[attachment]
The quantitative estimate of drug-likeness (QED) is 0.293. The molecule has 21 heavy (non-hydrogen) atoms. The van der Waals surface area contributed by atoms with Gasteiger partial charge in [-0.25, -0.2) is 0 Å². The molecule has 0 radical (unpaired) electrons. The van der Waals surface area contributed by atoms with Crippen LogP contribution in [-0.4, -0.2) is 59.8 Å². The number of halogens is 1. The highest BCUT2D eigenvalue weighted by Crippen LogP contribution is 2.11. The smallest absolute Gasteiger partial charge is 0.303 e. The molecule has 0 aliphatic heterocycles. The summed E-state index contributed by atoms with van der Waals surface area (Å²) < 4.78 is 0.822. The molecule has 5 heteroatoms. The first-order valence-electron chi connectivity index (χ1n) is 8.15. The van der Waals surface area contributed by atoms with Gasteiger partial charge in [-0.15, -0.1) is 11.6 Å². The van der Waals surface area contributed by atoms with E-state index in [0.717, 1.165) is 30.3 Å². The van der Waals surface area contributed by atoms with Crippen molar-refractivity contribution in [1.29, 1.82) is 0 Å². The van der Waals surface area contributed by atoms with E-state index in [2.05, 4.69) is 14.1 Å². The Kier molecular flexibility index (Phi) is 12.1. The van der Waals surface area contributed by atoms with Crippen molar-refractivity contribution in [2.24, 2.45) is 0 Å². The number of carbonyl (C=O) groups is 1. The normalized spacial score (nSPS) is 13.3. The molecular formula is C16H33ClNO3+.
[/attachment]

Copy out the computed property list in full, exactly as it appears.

The quantitative estimate of drug-likeness (QED) is 0.293. The molecule has 21 heavy (non-hydrogen) atoms. The van der Waals surface area contributed by atoms with Gasteiger partial charge in [-0.25, -0.2) is 0 Å². The molecule has 0 radical (unpaired) electrons. The van der Waals surface area contributed by atoms with Crippen LogP contribution in [-0.4, -0.2) is 59.8 Å². The number of halogens is 1. The highest BCUT2D eigenvalue weighted by Crippen LogP contribution is 2.11. The smallest absolute Gasteiger partial charge is 0.303 e. The molecule has 0 aliphatic heterocycles. The summed E-state index contributed by atoms with van der Waals surface area (Å²) < 4.78 is 0.822. The molecule has 5 heteroatoms. The first-order valence-electron chi connectivity index (χ1n) is 8.15. The van der Waals surface area contributed by atoms with Gasteiger partial charge in [-0.15, -0.1) is 11.6 Å². The van der Waals surface area contributed by atoms with E-state index in [0.717, 1.165) is 30.3 Å². The van der Waals surface area contributed by atoms with Crippen molar-refractivity contribution in [1.29, 1.82) is 0 Å². The van der Waals surface area contributed by atoms with E-state index in [2.05, 4.69) is 14.1 Å². The Kier molecular flexibility index (Phi) is 12.1. The van der Waals surface area contributed by atoms with Crippen molar-refractivity contribution in [2.24, 2.45) is 0 Å². The number of carbonyl (C=O) groups is 1. The normalized spacial score (nSPS) is 13.3. The molecular formula is C16H33ClNO3+.